“Please help!” this reader exclaims about the white, larva-looking creature pictured below. “I found these between my clothes that were in the basement” he states, before asking us what he should do about his situation.
Our reader sent us two photographs of identical looking larvae, but we have only included one as the second was of a poorer resolution and did not yield any new information as the larvae are identical, as was the location of discovery. The larvae our reader found between his clothes are clearly clothes moth larvae. Clothes moth larvae are very destructive, but common, household pests that feed on clothing, carpets, upholstery, and any other materials that are even partially animal-based in their production. There are two common species of clothes moths, the webbing clothes moth and the casemaking clothes moth, both of which birth larvae that are equally destructive. Out of the two, our best guess is that the ones our reader found are webbing clothes moth larvae, only because if they were casemaking clothes moth larvae they would likely be dragging a silken tube case around with them, which our reader would have noticed. On that note, webbing clothes moth larvae do leave behind their own detritus. As their name suggests, these critters can leave behind small patches of silk webbing, but they can also leave behind faecal pellets and of course, holes in the materials they have been eating.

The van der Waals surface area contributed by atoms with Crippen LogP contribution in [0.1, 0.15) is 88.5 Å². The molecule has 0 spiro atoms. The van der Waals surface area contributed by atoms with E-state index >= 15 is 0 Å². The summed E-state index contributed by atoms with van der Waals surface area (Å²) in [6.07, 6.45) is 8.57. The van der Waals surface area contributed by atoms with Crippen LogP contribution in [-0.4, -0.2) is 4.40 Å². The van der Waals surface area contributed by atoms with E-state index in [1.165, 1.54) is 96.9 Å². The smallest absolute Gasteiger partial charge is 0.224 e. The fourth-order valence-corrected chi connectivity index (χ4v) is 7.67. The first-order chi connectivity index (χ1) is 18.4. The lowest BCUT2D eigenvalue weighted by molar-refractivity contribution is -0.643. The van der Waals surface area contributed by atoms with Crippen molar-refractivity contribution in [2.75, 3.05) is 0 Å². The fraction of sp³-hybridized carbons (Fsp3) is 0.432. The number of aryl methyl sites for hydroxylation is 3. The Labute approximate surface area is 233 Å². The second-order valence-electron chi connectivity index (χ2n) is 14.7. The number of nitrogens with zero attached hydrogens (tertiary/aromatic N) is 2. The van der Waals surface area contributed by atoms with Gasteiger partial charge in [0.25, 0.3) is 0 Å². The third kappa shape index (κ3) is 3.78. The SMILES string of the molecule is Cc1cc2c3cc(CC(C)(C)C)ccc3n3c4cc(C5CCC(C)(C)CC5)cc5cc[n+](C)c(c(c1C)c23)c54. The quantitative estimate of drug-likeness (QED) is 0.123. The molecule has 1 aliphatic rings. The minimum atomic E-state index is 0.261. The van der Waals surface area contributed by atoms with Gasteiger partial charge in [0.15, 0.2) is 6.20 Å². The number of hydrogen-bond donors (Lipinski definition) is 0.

What our reader should do first is vacuum up any larvae and eggs he finds around the area he stores the infested clothing. In fact, he will probably want to vacuum up the entire basement, or even the entire house, as the infestation may have spread. However, assuming this is indeed an infestation, we are guessing that its source is the clothing in which our reader found the larvae. Whether or not he vacuums the rest of the house can be decided by a thorough search for any more roaming larvae around the home. He will want to vacuum repeatedly a few days a week for two-to-three weeks to ensure the elimination of any larvae and eggs, especially because the eggs can be tricky to see with the naked eye. Simultaneously, our reader will want to launder any of the clothes he found the larvae roaming on, as well as any other clothes he owns that are animal-based (and even partially so). Prevention of future infestations entails simply keeping the moths out of one’s space. Ensuring the quality and durability of window screens, sealing cracks in walling and flooring where possible and not leaving doors open for long periods of time all help to prevent moths — and plenty of other critters — from flying into one’s home.
To conclude, the creatures our reader found between his clothes are clothes moth larvae, and most likely webbing clothes moth larvae. Regardless of the species, the method for controlling and eliminating a clothes moth larvae infestation is the same and we hope that this article has proven useful to our reader. We likewise hope that he is free of these larvae soon! The best of luck to him.
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